Background: Total enteral nutrition (TEN) within 48 h of admission has recently been shown to be safe and efficacious as part of the management of severe acute pancreatitis. Our aim was to ascertain the safety of immediate TEN in these patients and the effect of TEN on systemic inflammation, psychological state, oxidative stress, plasma glutamine levels and endotoxaemia.
Methods: Patients admitted with predicted severe acute pancreatitis(APACHE II score >5) were randomised to total enteral (TEN; n = 8) or total parenteral nutrition (TPN; n = 9). Measurements of systemic inflammation (C-reactive protein), fatigue (visual analogue scale), oxidative stress (plasma thiobarbituric acid-reactive substances), plasma glutamine and anti-endotoxin IgG and IgM antibody concentrations were made on admission and repeated on days 3 and 7 thereafter. Clinical progress was monitored using APACHE II score. Organ failure and complications were recorded.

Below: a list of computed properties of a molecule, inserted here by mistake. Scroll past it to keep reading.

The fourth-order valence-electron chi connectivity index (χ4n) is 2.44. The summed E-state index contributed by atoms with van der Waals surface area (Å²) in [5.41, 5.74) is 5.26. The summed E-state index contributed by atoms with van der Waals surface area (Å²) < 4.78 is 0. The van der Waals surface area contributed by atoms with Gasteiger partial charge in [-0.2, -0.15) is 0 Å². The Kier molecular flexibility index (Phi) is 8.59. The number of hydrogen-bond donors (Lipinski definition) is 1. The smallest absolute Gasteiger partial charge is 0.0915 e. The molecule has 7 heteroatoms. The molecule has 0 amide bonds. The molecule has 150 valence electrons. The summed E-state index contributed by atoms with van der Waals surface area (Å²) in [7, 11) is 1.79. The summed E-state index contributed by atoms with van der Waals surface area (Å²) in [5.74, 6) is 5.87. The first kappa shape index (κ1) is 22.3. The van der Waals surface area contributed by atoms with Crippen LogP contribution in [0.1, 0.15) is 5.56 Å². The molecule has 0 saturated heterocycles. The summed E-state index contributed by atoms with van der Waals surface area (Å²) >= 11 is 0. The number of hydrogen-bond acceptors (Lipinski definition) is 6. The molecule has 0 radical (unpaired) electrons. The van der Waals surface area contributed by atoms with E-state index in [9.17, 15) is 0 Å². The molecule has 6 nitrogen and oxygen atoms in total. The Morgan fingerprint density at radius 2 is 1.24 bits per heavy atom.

Results: All patients tolerated the feeding regime well with few nutrition-related complications. Fatigue improved in both groups but more rapidly in the TEN group. Oxidative stress was high on admission and rose by similar amounts in both groups. Plasma glutamine concentrations did not change significantly in either group. In the TPN group, 3 patients developed respiratory failure and 3 developed non-respiratory single organ failure. There were no such complications in the TEN group. Hospital stay was shorter in the TEN group [7(4-14) vs. 10 (7-26) days; p = 0.05] as was time to passing flatus and time to opening bowels [1 (0-2) vs. 2 (1-5)days; p = 0.01]. The cost of TEN was considerably less than of TPN.
Conclusion: Immediate institution of nutritional support in the form of TEN is safe in predicted severe acute pancreatitis. It is as safe and as efficacious as TPN and may be beneficial in the clinical course of this disease.